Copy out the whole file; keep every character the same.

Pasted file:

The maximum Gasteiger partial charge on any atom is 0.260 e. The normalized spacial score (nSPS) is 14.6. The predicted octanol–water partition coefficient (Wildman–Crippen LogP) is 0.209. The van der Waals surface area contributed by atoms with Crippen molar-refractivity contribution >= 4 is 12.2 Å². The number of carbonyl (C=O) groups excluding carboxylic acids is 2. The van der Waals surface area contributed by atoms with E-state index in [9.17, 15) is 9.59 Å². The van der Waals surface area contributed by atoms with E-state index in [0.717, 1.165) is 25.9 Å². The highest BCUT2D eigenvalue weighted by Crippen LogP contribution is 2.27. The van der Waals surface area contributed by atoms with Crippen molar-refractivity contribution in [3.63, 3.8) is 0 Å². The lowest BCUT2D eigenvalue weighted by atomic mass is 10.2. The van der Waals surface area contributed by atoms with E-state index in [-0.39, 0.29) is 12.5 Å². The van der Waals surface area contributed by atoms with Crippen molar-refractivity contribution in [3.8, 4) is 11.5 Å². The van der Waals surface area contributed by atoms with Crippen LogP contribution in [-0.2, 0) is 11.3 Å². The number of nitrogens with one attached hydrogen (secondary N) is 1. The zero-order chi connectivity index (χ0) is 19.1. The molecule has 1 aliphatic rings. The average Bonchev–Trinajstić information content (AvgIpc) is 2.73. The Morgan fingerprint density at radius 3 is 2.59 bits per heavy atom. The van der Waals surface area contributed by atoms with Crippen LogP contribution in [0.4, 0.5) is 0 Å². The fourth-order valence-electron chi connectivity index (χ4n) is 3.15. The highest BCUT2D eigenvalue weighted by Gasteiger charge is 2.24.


The maximum Gasteiger partial charge on any atom is 0.260 e. The normalized spacial score (nSPS) is 14.6. The predicted octanol–water partition coefficient (Wildman–Crippen LogP) is 0.209. The van der Waals surface area contributed by atoms with Crippen molar-refractivity contribution >= 4 is 12.2 Å². The number of carbonyl (C=O) groups excluding carboxylic acids is 2. The van der Waals surface area contributed by atoms with E-state index in [9.17, 15) is 9.59 Å². The van der Waals surface area contributed by atoms with E-state index in [0.717, 1.165) is 25.9 Å². The highest BCUT2D eigenvalue weighted by Crippen LogP contribution is 2.27. The van der Waals surface area contributed by atoms with Crippen molar-refractivity contribution in [3.63, 3.8) is 0 Å². The lowest BCUT2D eigenvalue weighted by atomic mass is 10.2. The van der Waals surface area contributed by atoms with E-state index in [-0.39, 0.29) is 12.5 Å². The van der Waals surface area contributed by atoms with Crippen molar-refractivity contribution in [3.8, 4) is 11.5 Å². The van der Waals surface area contributed by atoms with Crippen LogP contribution in [-0.2, 0) is 11.3 Å². The number of nitrogens with one attached hydrogen (secondary N) is 1. The zero-order chi connectivity index (χ0) is 19.1. The molecule has 1 aliphatic rings. The average Bonchev–Trinajstić information content (AvgIpc) is 2.73. The Morgan fingerprint density at radius 3 is 2.59 bits per heavy atom. The van der Waals surface area contributed by atoms with Crippen LogP contribution in [0.4, 0.5) is 0 Å². The fourth-order valence-electron chi connectivity index (χ4n) is 3.15. The highest BCUT2D eigenvalue weighted by Gasteiger charge is 2.24.